Gaussian Processes with fixed and optimized hyperparameters are created and fitted to the X and y data. Predictions are made for X_ with y_fix and y_opt as the mean predictions and sigma_fix and sigma_opt as the standard deviation of the predictions.

## Python3

 `# Make predictions``X_ ``=` `np.linspace(``-``5``, ``5``, ``100``)[:, np.newaxis]``y_fix, sigma_fix ``=` `gp_fix.predict(X_, return_std``=``True``)``y_opt, sigma_opt ``=` `gp_opt.predict(X_, return_std``=``True``)`

Plots the results of the Gaussian process regression with fixed and optimized hyperparameters, including the observed data points, predictions, and 95% confidence intervals. The x-axis represents the feature, while the y-axis represents the target. The plot shows two sets of filled curves, one in blue and one in green, which represent the 95% confidence intervals for the predictions made with the fixed and optimized kernels, respectively. The plot also shows two lines, one in blue and one in green, which represents the mean predictions made with the fixed and optimized kernels, respectively.

## Python3

 `# Plot results``plt.figure()``plt.plot(X, y, ``"r."``, markersize``=``10``, label``=``"Observations"``)``plt.plot(X_, y_fix, ``"b-"``, label``=``"Prediction (fixed kernel)"``)``plt.plot(X_, y_opt, ``"g-"``, label``=``"Prediction (optimized kernel)"``)``plt.fill(``    ``np.concatenate([X_, X_[::``-``1``]]),``    ``np.concatenate([y_fix ``-` `1.9600` `*` `sigma_fix,``                    ``(y_fix ``+` `1.9600` `*` `sigma_fix)[::``-``1``]]),``    ``alpha``=``.``5``,``    ``fc``=``"b"``,``    ``ec``=``"None"``,``    ``label``=``"95% confidence interval (fixed kernel)"``,``)``plt.fill(``    ``np.concatenate([X_, X_[::``-``1``]]),``    ``np.concatenate([y_opt ``-` `1.9600` `*` `sigma_opt,``                    ``(y_opt ``+` `1.9600` `*` `sigma_opt)[::``-``1``]]),``    ``alpha``=``.``5``,``    ``fc``=``"g"``,``    ``ec``=``"None"``,``    ``label``=``"95% confidence interval (optimized kernel)"``,``)``plt.xlabel(``"Feature"``)``plt.ylabel(``"Target"``)``plt.xlim(``-``5``, ``5``)``plt.ylim(``-``3``, ``3``)``plt.legend(loc``=``"best"``)`

Output:

95% confidence interval for the optimized kernel models

The above plot shows the observations (red dots) and the predictions made by the GP models with fixed and optimized kernel hyperparameters (blue and green lines, respectively). The blue and green shaded regions show the 95% confidence intervals of the predictions made by the fixed and optimized kernel models, respectively.

Plot a contour plot of log marginal likelihood (LML) with respect to length scale and noise level. The optimized kernel hyperparameters and fixed kernel hyperparameters are indicated with a red dot and a blue circle, respectively, on the plot.

## Python3

 `# Plot LML landscape``plt.figure()``theta0 ``=` `np.logspace(``-``1``, ``3``, ``30``)``theta1 ``=` `np.logspace(``-``1``, ``3``, ``29``)``Theta0, Theta1 ``=` `np.meshgrid(theta0, theta1)``LML ``=` `[``    ``[``        ``gp_opt.log_marginal_likelihood(np.log([Theta0[i, j],``                                               ``Theta1[i, j]]))``        ``for` `i ``in` `range``(Theta0.shape[``0``])``    ``]``    ``for` `j ``in` `range``(Theta0.shape[``1``])``]``LML ``=` `np.array(LML).T``plt.contour(Theta0, Theta1, LML)``plt.scatter(``    ``gp_opt.kernel_.theta[``0``],``    ``gp_opt.kernel_.theta[``1``],``    ``c``=``"r"``,``    ``s``=``50``,``    ``zorder``=``10``,``    ``edgecolors``=``(``0``, ``0``, ``0``),``)``plt.plot(``    ``[gp_fix.kernel_.theta[``0``]],``    ``[gp_fix.kernel_.theta[``1``]],``    ``"bo"``,``    ``ms``=``10``,``)``plt.xscale(``"log"``)``plt.yscale(``"log"``)``plt.xlabel(``"Length scale"``)``plt.ylabel(``"Noise level"``)``plt.title(``"Log-marginal-likelihood"``)`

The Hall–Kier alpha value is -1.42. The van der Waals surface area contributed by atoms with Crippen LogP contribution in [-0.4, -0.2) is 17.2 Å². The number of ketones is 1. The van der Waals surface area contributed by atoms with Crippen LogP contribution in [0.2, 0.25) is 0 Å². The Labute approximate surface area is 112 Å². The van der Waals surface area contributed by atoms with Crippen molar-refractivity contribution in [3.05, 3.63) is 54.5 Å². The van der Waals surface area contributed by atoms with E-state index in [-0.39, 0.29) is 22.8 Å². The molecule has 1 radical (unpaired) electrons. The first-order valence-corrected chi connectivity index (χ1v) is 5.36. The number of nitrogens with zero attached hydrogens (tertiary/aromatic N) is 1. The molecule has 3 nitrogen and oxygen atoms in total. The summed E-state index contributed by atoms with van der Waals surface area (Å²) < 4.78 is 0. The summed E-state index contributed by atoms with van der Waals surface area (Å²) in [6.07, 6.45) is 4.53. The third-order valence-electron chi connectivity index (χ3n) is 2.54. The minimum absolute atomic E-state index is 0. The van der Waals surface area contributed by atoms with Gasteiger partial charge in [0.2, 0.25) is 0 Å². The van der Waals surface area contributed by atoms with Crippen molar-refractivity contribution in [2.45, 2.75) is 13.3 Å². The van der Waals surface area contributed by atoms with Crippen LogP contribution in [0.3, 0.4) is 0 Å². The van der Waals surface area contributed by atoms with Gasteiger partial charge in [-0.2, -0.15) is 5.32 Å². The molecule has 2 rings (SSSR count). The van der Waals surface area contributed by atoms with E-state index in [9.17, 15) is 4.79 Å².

Output:

Contour plot for Log Maximum Likelihood

The above plot is a contour plot of the log marginal likelihood (LML) landscape of the optimized GP model. The red dot shows the optimized kernel hyperparameters, and the blue dot shows the fixed kernel hyperparameters.

Plot the log-marginal-likelihood as a function of the length scale for both the fixed and optimized Gaussian Process models. The log-marginal-likelihood is plotted as a function of the length scale for each model, with the optimized model shown in blue and the fixed model shown in red.

## Python3

 `# Plot LML as a function of length scale``plt.figure()``plt.plot(``    ``gp_opt.kernel_.theta[``0``],``    ``gp_opt.log_marginal_likelihood(gp_opt.kernel_.theta),``    ``"bo"``,``    ``ms``=``10``,``)``plt.plot(``    ``gp_fix.kernel_.theta[``0``],``    ``gp_fix.log_marginal_likelihood(gp_fix.kernel_.theta),``    ``"ro"``,``    ``ms``=``10``,``)``plt.xlabel(``"Length scale"``)``plt.ylabel(``"Log-marginal-likelihood"``)``plt.title("Log``-``marginal``-``likelihood as\``a function of length scale")`` ` `plt.show()`

Output:

Length Scale Hyperparameter for model optimization

The above plot shows the LML as a function of the length scale hyperparameter for the optimized (blue dot) and fixed (red dot) kernel models.